Ok, so... (1)

roc97007 (608802) | about a year and a half ago | (#40705455)

...we all know what to do, right? If we can't get them to stop with the security theater, at least we can make it as unpleasant for them as possible.

Re:Ok, so... (1)

sixtyeight (844265) | about a year and a half ago | (#40706009)

Big "if", though. Huge.

Use the courts.

Re:Ok, so... (2)

pipedwho (1174327) | about a year and a half ago | (#40706209)

Use the courts.

That's a bit like telling a homeless guy to move in to a New York City penthouse, since you'd heard the owners were having trouble finding a tenant.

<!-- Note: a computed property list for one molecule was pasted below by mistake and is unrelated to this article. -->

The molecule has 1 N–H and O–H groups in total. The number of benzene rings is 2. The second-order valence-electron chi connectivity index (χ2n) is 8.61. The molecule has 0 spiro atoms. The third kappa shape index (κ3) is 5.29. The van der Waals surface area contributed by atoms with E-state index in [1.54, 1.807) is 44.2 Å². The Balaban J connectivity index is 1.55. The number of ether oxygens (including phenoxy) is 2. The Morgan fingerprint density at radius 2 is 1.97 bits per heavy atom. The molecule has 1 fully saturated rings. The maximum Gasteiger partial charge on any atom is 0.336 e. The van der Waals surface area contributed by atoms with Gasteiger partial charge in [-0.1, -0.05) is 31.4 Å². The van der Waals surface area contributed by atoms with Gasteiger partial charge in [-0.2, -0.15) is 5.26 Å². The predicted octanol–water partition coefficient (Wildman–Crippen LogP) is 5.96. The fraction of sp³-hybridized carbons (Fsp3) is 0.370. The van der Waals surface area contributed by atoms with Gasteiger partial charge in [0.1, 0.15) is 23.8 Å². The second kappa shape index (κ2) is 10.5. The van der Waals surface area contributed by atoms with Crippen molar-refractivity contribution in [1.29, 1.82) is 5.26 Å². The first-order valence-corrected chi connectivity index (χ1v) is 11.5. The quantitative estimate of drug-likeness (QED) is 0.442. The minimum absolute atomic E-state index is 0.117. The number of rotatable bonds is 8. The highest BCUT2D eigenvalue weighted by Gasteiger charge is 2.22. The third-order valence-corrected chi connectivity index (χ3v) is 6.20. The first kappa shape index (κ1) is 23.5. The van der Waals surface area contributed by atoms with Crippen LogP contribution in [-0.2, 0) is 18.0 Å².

Re:Ok, so... (0)

Anonymous Coward | about a year and a half ago | (#40706423)

Most likely they'll adjust by saying "Thank you" and sending you on your way. Naked.

TSA was asking for it.... (0)

Anonymous Coward | about a year and a half ago | (#40705661)

Look at how they were dressed.

Question ... (1)

WankersRevenge (452399) | about a year and a half ago | (#40706251)

Does Canada have anything remotely similar to the TSA? I live somewhat near the border and the thought of watching a high school dropout paw my four year old makes me somewhat livid. And the idea of self-imposed radiation treatment is also quite unpalatable. I think I'd rather drive eight hours to Canadian airport than use the one the down the street. Is this doable?